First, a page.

Aircraft-component maker Moog Inc. is testing a combination of blockchain and 3-D printing to speed up the replacement of defective aircraft parts to a few hours from several days or even weeks.
The aircraft-parts market is heavily regulated, with sales requiring certification from the Federal Aviation Administration and other agencies. That means it isn’t exactly known for speed.
The East Aurora, N.Y., company aims to demonstrate that putting together the two emerging technologies—the distributed ledger behind cryptocurrencies and the building of parts on demand from digital blueprints—could support a new type of digital marketplace for plane parts.
“The idea is that I’m going to stock those parts digitally and turn them into physical goods when I need them,” said
Moog’s chief technology officer. “It is, in the end, just trying to identify what all the inefficiencies are in the existing supply chains and then offer opportunities for improvement,” he added.
Using blockchain cuts down on paperwork, letting a buyer locate a part and buy it immediately.
“I need something that replaces the paper trail, but in a way that still supports this digital model and being able to print parts on demand,” Mr. Small said.
Moog, which has about 13,000 employees and recorded revenue of $2.9 billion in the year ended in September, tested the combination of blockchain and 3-D printing earlier this year, allowing an airline to order a part for a plane while it was in the air and have the part installed when it landed.
In the test, Air New Zealand Ltd. used Moog’s blockchain system, VeriPart, to order a replacement protective part for an in-seat screen for a Boeing 777-300 as it was en route from Auckland to Los Angeles. Using the blockchain process, a maintenance team in New Zealand ordered a digital file containing the part design from Singapore Technologies Engineering Ltd., a Singapore-based company that provides airline-repair services.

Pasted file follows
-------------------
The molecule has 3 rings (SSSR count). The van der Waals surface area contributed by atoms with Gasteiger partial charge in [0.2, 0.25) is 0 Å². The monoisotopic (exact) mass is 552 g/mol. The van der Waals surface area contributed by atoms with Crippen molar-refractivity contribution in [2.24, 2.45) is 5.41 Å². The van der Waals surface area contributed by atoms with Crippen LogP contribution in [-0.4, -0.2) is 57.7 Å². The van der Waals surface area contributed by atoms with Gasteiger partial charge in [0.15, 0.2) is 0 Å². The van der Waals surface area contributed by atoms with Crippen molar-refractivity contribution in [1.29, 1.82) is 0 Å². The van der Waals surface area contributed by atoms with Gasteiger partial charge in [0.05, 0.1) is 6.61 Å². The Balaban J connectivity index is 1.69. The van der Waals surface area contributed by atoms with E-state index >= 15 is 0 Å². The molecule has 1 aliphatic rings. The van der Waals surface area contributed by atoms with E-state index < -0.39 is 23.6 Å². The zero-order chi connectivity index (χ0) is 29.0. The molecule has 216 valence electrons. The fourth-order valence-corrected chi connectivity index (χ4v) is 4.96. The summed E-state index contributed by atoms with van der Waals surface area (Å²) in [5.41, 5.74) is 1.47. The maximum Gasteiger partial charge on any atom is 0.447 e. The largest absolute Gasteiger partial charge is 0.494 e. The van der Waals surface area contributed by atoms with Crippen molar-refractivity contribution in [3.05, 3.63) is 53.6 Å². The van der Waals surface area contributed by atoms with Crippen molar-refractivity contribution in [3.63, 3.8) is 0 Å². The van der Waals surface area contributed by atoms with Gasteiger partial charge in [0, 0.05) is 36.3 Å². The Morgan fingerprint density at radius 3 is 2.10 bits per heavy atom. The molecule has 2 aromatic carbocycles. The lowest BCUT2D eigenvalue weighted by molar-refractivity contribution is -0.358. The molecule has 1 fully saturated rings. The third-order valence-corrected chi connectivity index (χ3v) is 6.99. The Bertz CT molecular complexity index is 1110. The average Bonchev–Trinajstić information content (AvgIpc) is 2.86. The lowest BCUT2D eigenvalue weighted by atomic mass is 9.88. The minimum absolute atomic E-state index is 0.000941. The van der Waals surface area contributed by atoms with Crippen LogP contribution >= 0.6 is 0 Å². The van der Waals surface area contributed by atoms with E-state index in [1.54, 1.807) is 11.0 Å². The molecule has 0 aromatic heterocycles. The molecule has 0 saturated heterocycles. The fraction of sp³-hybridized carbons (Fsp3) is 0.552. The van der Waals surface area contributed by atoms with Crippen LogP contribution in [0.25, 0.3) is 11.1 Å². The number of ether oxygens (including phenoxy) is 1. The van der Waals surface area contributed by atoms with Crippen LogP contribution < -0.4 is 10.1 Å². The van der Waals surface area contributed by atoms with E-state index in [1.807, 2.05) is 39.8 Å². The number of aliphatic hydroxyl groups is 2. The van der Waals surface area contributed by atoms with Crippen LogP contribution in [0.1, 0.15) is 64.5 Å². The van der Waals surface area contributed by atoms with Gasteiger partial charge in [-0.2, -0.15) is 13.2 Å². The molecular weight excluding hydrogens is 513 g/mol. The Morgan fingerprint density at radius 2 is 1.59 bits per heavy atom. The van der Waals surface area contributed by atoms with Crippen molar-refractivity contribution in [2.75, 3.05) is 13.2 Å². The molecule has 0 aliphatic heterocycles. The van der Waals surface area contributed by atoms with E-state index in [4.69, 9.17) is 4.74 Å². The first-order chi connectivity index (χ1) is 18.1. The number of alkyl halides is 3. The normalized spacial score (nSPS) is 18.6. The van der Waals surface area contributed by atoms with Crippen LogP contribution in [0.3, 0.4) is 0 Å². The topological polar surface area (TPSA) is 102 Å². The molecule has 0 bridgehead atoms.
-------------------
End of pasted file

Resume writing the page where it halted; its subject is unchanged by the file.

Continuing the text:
The order was validated on Moog’s blockchain system, hosted on
’s Azure cloud. The part was then printed on a Moog 3-D printer in Los Angeles, sent to the airport and installed in the plane.
It usually takes weeks to get replacement aircraft parts from suppliers, said
senior vice president at the aviation practice of consulting firm ICF International Inc.
Companies across industries have explored blockchain’s potential to authenticate transactions and streamline processes across large networks involving various partners.
Businesses are using 3-D printing to make airline parts, but connecting the technology to blockchain is a relatively new concept, said
vice president and analyst at research and advisory firm
Within the airline-parts market, blockchain could not only share a digital ledger of transactions and trusted manufacturers, but also host information on material used for aircraft parts, such as specific plastics or metals, so the order could be redirected to a relevant 3-D printer.
Honeywell International Inc. has introduced a blockchain-based online marketplace that lets international buyers and sellers trade used aerospace parts in real time.
General Electric Co.
is using Microsoft’s Azure blockchain technologies to provide updated information on parts.
But there are challenges in creating decentralized digital marketplaces for aircraft parts.
“Moving to some kind of simplified international structure—there’s a lot independent systems and regulators that have to come on board,” Mr. Engel said.
Mr. Small said that for now, Moog is exploring the combination of 3-D printing and blockchain. An industrywide model could evolve over time, he added.
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